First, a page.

"They were all paid well. They'll do anything for money. No, I'm joking I'll take that back. It's a question of casting, finding the people who are right for the songs. Sometimes you're better off taking somebody who's not familiar with a particular musical genre, and having them explore it to get that sense of discovery. And sometimes you're better off finding somebody who's already familiar with the territory."
So what part did you take? Did you play much yourself?
"I mostly arranged. I wrote everything, I organised all the musicians and I sang. I played guitar on some stuff but mainly to establish a feel so they knew what I was doing, just as a communications device so people could watch me and take their cues from that."
Are you a 'good' musician?
"Well, I'm.... pedestrian. I have my own moral approach — it's like falling downstairs for me. As a musician I'm like what they usually tell the guy in the orchestra who's new: 'play quiet and look interesting'. If I want somebody who's really good I'll hire someone.
"I'm stuck with the piano, though I'm getting a little more venturesome. I like banging on it now. Just walking up to it and hitting the low end with my head, kicking it and stuff. I like noises like that.
"I don't know if I've really found my instrument... there must be one somewhere for me. I'll stick with the piano for the time being, but it always brings you indoors. And the guitar... well, you know, all the world needs is another guitar player. I'm still looking. Maybe I'll have to design it myself."
How did you start?
"Trumpet. I used to play Reveille at school when they raised the flag. My first performances. Then I moved onto trombone.
"Then I bought a Mexican guitar. And after that an old girlfriend gave me a piano that had been out in the rain for about a year. Nothing worked on it except the black keys, but I learnt how to play in F sharp...
"Radio here is very predictable — everything sounds like a jingle"
"I like to pick up new instruments. Anything you can write with... if I pick up an instrument I don't understand I usually want to write something on it. Familiarity usually gives you a sense of complacency. You tend to play the same thing over and over..."
Talking of new experiences, Swordfishtrombones was the first self-produced album. This is the second. What have you learnt about being a producer?
"I've picked up as much technical know how as I can handle. I backed my way into the studio kicking and screaming. It's called walking Spanish. That's what one of the songs is about. Like walking the plank, someone's after you with a cat'o' nine tails...
"It's just a tremendous job of organisation, that's all. But I was much more willing this time than I have been before."
Was it easier to produce yourself, or harder?
"Both. Easier in that you don't have to argue with anybody aesthetically about what you're looking for, you only have to help them help you to get the sound you want. But it's harder, it's more challenging in that you need to be much more articulate about the sound you want.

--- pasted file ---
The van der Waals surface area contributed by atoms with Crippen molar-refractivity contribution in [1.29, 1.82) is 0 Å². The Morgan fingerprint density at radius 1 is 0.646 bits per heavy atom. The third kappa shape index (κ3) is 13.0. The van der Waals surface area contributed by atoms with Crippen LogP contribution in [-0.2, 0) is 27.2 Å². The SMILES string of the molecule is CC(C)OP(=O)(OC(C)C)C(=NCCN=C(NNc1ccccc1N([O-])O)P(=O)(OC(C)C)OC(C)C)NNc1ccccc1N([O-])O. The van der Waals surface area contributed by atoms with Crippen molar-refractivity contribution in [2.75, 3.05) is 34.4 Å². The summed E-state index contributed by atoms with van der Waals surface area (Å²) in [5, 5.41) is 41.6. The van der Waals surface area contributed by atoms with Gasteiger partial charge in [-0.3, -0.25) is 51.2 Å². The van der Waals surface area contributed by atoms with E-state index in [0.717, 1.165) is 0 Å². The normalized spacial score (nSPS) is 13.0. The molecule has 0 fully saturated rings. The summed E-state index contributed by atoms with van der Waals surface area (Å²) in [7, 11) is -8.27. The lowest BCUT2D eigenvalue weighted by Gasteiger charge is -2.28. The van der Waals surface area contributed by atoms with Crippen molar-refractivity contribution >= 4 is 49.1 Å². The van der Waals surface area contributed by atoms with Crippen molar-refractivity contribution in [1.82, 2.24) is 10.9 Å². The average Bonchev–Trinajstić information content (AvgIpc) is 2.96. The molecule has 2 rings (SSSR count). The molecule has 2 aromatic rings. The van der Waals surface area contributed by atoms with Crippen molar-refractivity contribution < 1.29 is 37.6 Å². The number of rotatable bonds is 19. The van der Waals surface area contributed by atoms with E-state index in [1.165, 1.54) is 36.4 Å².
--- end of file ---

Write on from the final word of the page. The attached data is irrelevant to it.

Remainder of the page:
"It's like getting a haircut — you say 'no, take a little bit more off the sides' but the trouble is once you've taken too much off the sides you can't put it back...
"The main thing I require from musicians and everybody else is patience. Certain sounds particularly, like banging on a pipe, I take a while to get. It's very easy in these days of synthesizers and sampling and so on to get a sound by just hitting a button. But that's too easy. But I don't feel they belong to me unless I really chased them and killed them and skinned them and cooked them. Then they belong to me.
"For the percussion I used a lot of found objects. Things you bang on with a stick in a cement room. Like hitting a bunch of drawers with a two by four, or a wooden desk in the bathroom. Instead of electronically impregnating some amorphous device and sampling something off the sidewalk and putting it through a phaser or whatever, I tried finding everything in the room.
"If I was looking for a sound I just walked around the room until I found something to hit and then I put a mike on it rather than solving the problem electronically during the mix."
"If I pick up an instrument I don't understand I usually want to write something on it"
Don't you use synthesizers at all?
"No, not at all. If I'm using a synthesizer I'm trying to get it to sound very human and it's usually better to use something human. For instance I've in the past got in a synthesizer player and said to him 'can you make it sound like an old Hammond B3 organ?' and the guy says 'sure, but why not bring in a B3?'
"If you want a Mexican accent you might as well bring in a Mexican, you know? I'd like to work with synthesizers more but I don't really understand them."
Are you going to learn?
"Maybe. It would save time. But it would make a lot of things very easy, and I have trouble with that. If it's too easy I'm usually suspect."
You must have picked up some technical knowhow. For instance, you chose the studio yourself.
"Yeah. I used RCA studios in New York. It's opposite the old Belasco Theatre and you have to go up in the lift with the Janitor and the President. It smells of Chlorox disinfectant. I used Studio C which is a huge room, about six acres of battleship linoleum and a ceiling that's competing with The Poseidon Adventure.
"I liked those old rooms, they've got ghosts in them. I looked at a lot of the new studios, the Power Station and all, the ones that get the most business, but they felt too much like an emergency ward to me. RCA felt a little more human."
So how are you going to translate these ghostly textures to the live act? What will the live shows be like?
"Thrilling. I hope. We're going to have a dog act and dancing girls, and an MC with a tuxedo and a foreign accent."
And a band as well?
"Yeah. Midgets. All Midgets."
"No. That was actually the last tour, when I'd planned an all-midget orchestra. I spoke to Billy Barty, who's President of the Little People's Association of American, and he was one hundred percent behind me. But I ended up doing a film instead which interrupted my touring plans, though it looked like it was going to happen. That one's down the road somewhere...
"This band I'm using now, the guys are all normal. In one sense or another. A full band. It should be something to behold, I hope."
One last question. What do you think is going to be the next big thing in the music business?
"Accordions. I think it's going to come back and it's going to come back big. It's going to have a whole new life. It's going to break out. There'll be a whole new accordion scare..."
Interview by Chris Maillard